London Buses Are Now Cashless

Oyster cards or contactless payment cards are the only ways to go

London's buses are now cashless.

From yesterday, Sunday 6 July, passengers boarding buses need to be in possession of a prepaid or concessionary ticket, Oyster or contactless payment card.

Contactless payment symbol

A pay as you go adult fare is £1.45 with Oyster, Visitor Oyster or a contactless payment card. UK issued contactless payment cards are accepted, so look out for the contactless symbol.

Transport for London says this will have no impact on the vast majority of passengers as over 99% already pay for their journeys with Oyster, or using a prepaid or concessionary ticket.

Concessionary tickets are used by one third of customers including children and young people, older and disabled people and the unemployed.

TfL also claims this change is also unlikely to affect tourists as the vast majority use a prepaid ticket, such as a Visitor Oyster, to get around the capital.

TfL says it has introduced a number of initiatives to ensure a smooth and trouble free transition for customers to a cash free bus service.

This includes Oyster 'One More Journey' which was introduced one month early following a successful trial. This feature allows customers to make one more journey should they have insufficient pay as you go credit on their Oyster card.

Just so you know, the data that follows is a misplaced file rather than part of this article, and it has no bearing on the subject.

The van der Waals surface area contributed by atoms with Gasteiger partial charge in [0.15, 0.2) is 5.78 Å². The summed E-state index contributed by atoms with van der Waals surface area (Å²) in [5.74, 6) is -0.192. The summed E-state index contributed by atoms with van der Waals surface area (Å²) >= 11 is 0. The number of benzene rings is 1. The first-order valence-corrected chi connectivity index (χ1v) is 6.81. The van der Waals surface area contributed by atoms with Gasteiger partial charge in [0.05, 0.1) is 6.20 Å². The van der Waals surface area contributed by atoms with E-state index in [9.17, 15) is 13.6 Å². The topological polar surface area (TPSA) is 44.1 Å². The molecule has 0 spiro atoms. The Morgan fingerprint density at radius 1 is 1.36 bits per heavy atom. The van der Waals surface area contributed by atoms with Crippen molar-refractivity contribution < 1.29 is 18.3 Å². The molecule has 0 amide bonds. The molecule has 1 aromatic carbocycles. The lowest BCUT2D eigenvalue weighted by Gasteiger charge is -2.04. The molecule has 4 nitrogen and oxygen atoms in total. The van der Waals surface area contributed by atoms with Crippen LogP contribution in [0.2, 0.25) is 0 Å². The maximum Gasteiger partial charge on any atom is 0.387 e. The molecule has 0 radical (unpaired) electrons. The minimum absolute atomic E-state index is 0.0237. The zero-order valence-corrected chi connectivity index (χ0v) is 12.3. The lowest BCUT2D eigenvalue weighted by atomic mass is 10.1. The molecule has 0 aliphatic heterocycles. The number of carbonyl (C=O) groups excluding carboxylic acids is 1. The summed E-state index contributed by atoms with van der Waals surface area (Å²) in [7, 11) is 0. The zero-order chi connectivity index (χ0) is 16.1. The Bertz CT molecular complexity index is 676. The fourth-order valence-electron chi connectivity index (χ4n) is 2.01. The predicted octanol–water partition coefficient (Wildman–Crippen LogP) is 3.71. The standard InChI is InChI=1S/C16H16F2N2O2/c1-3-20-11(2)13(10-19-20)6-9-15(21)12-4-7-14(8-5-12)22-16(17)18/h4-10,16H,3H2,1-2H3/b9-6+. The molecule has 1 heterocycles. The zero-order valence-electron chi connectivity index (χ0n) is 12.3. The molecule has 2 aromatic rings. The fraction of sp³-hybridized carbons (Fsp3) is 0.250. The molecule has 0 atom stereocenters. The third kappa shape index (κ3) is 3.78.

Since its introduction in June, around 44,000 customers a day have benefited from this feature, ensuring they can get home or to the nearest Oyster Ticket Stop to top up.

Of those customers, over 80% have topped up their Oyster card before making a further journey.

As a result of this, cash fares have dropped and are now only used to pay for around 0.7 per cent of all journeys on London buses.

Other initiatives include giving refreshed guidance on vulnerable passengers to all of London's 24,500 bus drivers and a review of the Oyster Ticket Stops which has seen the network expand.

Mike Weston, TfL's Director of Buses, says: " The way our customers pay for goods and services is evolving, so we need to ensure our ticketing evolves too. Removing cash from our bus network not only offers customers a quicker and more efficient bus service but it enables us to make savings of £24m a year which will be re-invested to further improve London's transport network. "

July 7, 2014